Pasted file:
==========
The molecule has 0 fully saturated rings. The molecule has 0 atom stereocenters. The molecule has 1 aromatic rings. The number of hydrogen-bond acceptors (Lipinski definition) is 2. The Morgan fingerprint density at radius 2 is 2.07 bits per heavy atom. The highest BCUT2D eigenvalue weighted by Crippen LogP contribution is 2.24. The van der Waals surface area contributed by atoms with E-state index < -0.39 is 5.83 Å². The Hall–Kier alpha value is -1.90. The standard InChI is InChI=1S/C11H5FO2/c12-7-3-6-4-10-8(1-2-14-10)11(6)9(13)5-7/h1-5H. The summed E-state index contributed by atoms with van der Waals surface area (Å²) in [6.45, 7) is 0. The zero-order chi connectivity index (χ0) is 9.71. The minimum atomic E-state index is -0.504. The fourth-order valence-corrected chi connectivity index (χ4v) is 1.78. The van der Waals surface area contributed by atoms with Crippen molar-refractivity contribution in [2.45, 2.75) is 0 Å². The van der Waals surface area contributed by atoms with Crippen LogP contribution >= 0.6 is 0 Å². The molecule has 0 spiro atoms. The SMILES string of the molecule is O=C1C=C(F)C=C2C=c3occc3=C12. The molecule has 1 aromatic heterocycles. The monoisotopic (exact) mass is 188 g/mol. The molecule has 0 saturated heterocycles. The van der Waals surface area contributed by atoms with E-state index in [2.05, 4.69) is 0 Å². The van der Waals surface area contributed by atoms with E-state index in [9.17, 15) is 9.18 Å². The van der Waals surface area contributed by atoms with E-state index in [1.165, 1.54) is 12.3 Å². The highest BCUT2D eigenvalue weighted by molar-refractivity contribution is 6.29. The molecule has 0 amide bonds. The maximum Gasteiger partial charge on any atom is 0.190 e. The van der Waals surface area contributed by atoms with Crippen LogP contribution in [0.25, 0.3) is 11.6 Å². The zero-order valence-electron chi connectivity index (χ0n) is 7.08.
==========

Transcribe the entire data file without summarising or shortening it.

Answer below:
The molecule has 0 fully saturated rings. The molecule has 0 atom stereocenters. The molecule has 1 aromatic rings. The number of hydrogen-bond acceptors (Lipinski definition) is 2. The Morgan fingerprint density at radius 2 is 2.07 bits per heavy atom. The highest BCUT2D eigenvalue weighted by Crippen LogP contribution is 2.24. The van der Waals surface area contributed by atoms with E-state index < -0.39 is 5.83 Å². The Hall–Kier alpha value is -1.90. The standard InChI is InChI=1S/C11H5FO2/c12-7-3-6-4-10-8(1-2-14-10)11(6)9(13)5-7/h1-5H. The summed E-state index contributed by atoms with van der Waals surface area (Å²) in [6.45, 7) is 0. The zero-order chi connectivity index (χ0) is 9.71. The minimum atomic E-state index is -0.504. The fourth-order valence-corrected chi connectivity index (χ4v) is 1.78. The van der Waals surface area contributed by atoms with Crippen molar-refractivity contribution in [2.45, 2.75) is 0 Å². The van der Waals surface area contributed by atoms with Crippen LogP contribution >= 0.6 is 0 Å². The molecule has 0 spiro atoms. The SMILES string of the molecule is O=C1C=C(F)C=C2C=c3occc3=C12. The molecule has 1 aromatic heterocycles. The monoisotopic (exact) mass is 188 g/mol. The molecule has 0 saturated heterocycles. The van der Waals surface area contributed by atoms with E-state index in [2.05, 4.69) is 0 Å². The van der Waals surface area contributed by atoms with E-state index in [9.17, 15) is 9.18 Å². The van der Waals surface area contributed by atoms with E-state index in [1.165, 1.54) is 12.3 Å². The highest BCUT2D eigenvalue weighted by molar-refractivity contribution is 6.29. The molecule has 0 amide bonds. The maximum Gasteiger partial charge on any atom is 0.190 e. The van der Waals surface area contributed by atoms with Crippen LogP contribution in [0.25, 0.3) is 11.6 Å². The zero-order valence-electron chi connectivity index (χ0n) is 7.08.